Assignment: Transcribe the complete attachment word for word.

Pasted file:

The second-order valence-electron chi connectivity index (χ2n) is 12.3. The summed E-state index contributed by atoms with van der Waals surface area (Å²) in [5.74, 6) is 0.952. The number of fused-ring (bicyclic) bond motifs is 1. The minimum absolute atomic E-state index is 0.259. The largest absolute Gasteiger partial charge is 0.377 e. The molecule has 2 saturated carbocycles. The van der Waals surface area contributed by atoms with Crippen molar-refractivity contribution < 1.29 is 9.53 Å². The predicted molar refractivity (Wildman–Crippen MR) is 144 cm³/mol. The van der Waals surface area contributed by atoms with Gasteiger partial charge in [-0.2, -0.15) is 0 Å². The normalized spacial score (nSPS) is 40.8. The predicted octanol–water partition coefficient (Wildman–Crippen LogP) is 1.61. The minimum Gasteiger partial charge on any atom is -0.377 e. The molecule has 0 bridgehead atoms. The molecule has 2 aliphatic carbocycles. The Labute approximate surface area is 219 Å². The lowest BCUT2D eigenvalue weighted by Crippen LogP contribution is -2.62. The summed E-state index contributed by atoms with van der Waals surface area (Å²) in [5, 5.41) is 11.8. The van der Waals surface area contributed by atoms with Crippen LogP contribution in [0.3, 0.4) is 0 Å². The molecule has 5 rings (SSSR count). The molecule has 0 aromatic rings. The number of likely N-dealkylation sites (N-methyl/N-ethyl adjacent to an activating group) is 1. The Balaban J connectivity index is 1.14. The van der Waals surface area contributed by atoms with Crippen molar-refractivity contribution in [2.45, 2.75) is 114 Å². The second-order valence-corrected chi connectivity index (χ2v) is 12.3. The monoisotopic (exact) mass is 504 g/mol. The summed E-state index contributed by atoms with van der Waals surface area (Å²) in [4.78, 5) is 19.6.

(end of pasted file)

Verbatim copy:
The second-order valence-electron chi connectivity index (χ2n) is 12.3. The summed E-state index contributed by atoms with van der Waals surface area (Å²) in [5.74, 6) is 0.952. The number of fused-ring (bicyclic) bond motifs is 1. The minimum absolute atomic E-state index is 0.259. The largest absolute Gasteiger partial charge is 0.377 e. The molecule has 2 saturated carbocycles. The van der Waals surface area contributed by atoms with Crippen molar-refractivity contribution < 1.29 is 9.53 Å². The predicted molar refractivity (Wildman–Crippen MR) is 144 cm³/mol. The van der Waals surface area contributed by atoms with Gasteiger partial charge in [-0.2, -0.15) is 0 Å². The normalized spacial score (nSPS) is 40.8. The predicted octanol–water partition coefficient (Wildman–Crippen LogP) is 1.61. The minimum Gasteiger partial charge on any atom is -0.377 e. The molecule has 0 bridgehead atoms. The molecule has 2 aliphatic carbocycles. The Labute approximate surface area is 219 Å². The lowest BCUT2D eigenvalue weighted by Crippen LogP contribution is -2.62. The summed E-state index contributed by atoms with van der Waals surface area (Å²) in [5, 5.41) is 11.8. The van der Waals surface area contributed by atoms with Crippen LogP contribution in [0.3, 0.4) is 0 Å². The molecule has 5 rings (SSSR count). The molecule has 0 aromatic rings. The number of likely N-dealkylation sites (N-methyl/N-ethyl adjacent to an activating group) is 1. The Balaban J connectivity index is 1.14. The van der Waals surface area contributed by atoms with Crippen molar-refractivity contribution in [2.45, 2.75) is 114 Å². The second-order valence-corrected chi connectivity index (χ2v) is 12.3. The monoisotopic (exact) mass is 504 g/mol. The summed E-state index contributed by atoms with van der Waals surface area (Å²) in [4.78, 5) is 19.6.